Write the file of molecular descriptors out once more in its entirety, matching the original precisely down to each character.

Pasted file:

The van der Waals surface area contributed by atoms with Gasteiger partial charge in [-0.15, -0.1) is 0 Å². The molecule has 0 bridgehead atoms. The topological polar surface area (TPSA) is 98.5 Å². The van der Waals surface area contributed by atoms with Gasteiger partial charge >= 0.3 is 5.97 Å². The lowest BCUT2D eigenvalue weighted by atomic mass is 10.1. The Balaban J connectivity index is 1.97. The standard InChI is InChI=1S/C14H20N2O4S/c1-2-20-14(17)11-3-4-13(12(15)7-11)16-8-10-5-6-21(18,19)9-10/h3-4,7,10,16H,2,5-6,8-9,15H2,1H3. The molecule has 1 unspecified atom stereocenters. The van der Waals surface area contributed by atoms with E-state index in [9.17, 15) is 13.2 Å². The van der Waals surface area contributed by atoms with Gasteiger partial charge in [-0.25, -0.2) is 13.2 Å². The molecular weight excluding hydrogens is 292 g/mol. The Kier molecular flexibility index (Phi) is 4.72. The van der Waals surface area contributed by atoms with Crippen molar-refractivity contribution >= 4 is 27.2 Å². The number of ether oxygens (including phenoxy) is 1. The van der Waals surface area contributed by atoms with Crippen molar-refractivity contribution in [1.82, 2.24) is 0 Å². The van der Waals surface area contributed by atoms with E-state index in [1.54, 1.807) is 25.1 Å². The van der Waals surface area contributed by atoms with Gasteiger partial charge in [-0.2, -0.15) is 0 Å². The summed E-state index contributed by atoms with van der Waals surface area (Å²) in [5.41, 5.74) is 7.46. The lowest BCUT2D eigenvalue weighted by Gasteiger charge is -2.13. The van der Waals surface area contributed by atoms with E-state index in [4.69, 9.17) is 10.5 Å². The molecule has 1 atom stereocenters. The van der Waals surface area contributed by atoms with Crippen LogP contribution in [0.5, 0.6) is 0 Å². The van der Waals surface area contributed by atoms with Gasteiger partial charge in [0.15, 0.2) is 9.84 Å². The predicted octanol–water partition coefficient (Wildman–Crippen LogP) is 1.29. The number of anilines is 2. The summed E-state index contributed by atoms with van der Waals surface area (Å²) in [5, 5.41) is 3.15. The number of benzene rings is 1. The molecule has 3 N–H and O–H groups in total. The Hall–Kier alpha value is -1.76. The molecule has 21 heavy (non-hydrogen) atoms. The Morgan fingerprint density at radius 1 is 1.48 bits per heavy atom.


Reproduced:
The van der Waals surface area contributed by atoms with Gasteiger partial charge in [-0.15, -0.1) is 0 Å². The molecule has 0 bridgehead atoms. The topological polar surface area (TPSA) is 98.5 Å². The van der Waals surface area contributed by atoms with Gasteiger partial charge >= 0.3 is 5.97 Å². The lowest BCUT2D eigenvalue weighted by atomic mass is 10.1. The Balaban J connectivity index is 1.97. The standard InChI is InChI=1S/C14H20N2O4S/c1-2-20-14(17)11-3-4-13(12(15)7-11)16-8-10-5-6-21(18,19)9-10/h3-4,7,10,16H,2,5-6,8-9,15H2,1H3. The molecule has 1 unspecified atom stereocenters. The van der Waals surface area contributed by atoms with E-state index in [9.17, 15) is 13.2 Å². The van der Waals surface area contributed by atoms with Gasteiger partial charge in [-0.25, -0.2) is 13.2 Å². The molecular weight excluding hydrogens is 292 g/mol. The Kier molecular flexibility index (Phi) is 4.72. The van der Waals surface area contributed by atoms with Crippen molar-refractivity contribution >= 4 is 27.2 Å². The number of ether oxygens (including phenoxy) is 1. The van der Waals surface area contributed by atoms with Crippen molar-refractivity contribution in [1.82, 2.24) is 0 Å². The van der Waals surface area contributed by atoms with E-state index in [1.54, 1.807) is 25.1 Å². The van der Waals surface area contributed by atoms with Gasteiger partial charge in [-0.2, -0.15) is 0 Å². The summed E-state index contributed by atoms with van der Waals surface area (Å²) in [5.41, 5.74) is 7.46. The lowest BCUT2D eigenvalue weighted by Gasteiger charge is -2.13. The van der Waals surface area contributed by atoms with E-state index in [4.69, 9.17) is 10.5 Å². The molecule has 1 atom stereocenters. The van der Waals surface area contributed by atoms with Crippen LogP contribution in [0.5, 0.6) is 0 Å². The van der Waals surface area contributed by atoms with Gasteiger partial charge in [0.15, 0.2) is 9.84 Å². The predicted octanol–water partition coefficient (Wildman–Crippen LogP) is 1.29. The number of anilines is 2. The summed E-state index contributed by atoms with van der Waals surface area (Å²) in [5, 5.41) is 3.15. The number of benzene rings is 1. The molecule has 3 N–H and O–H groups in total. The Hall–Kier alpha value is -1.76. The molecule has 21 heavy (non-hydrogen) atoms. The Morgan fingerprint density at radius 1 is 1.48 bits per heavy atom.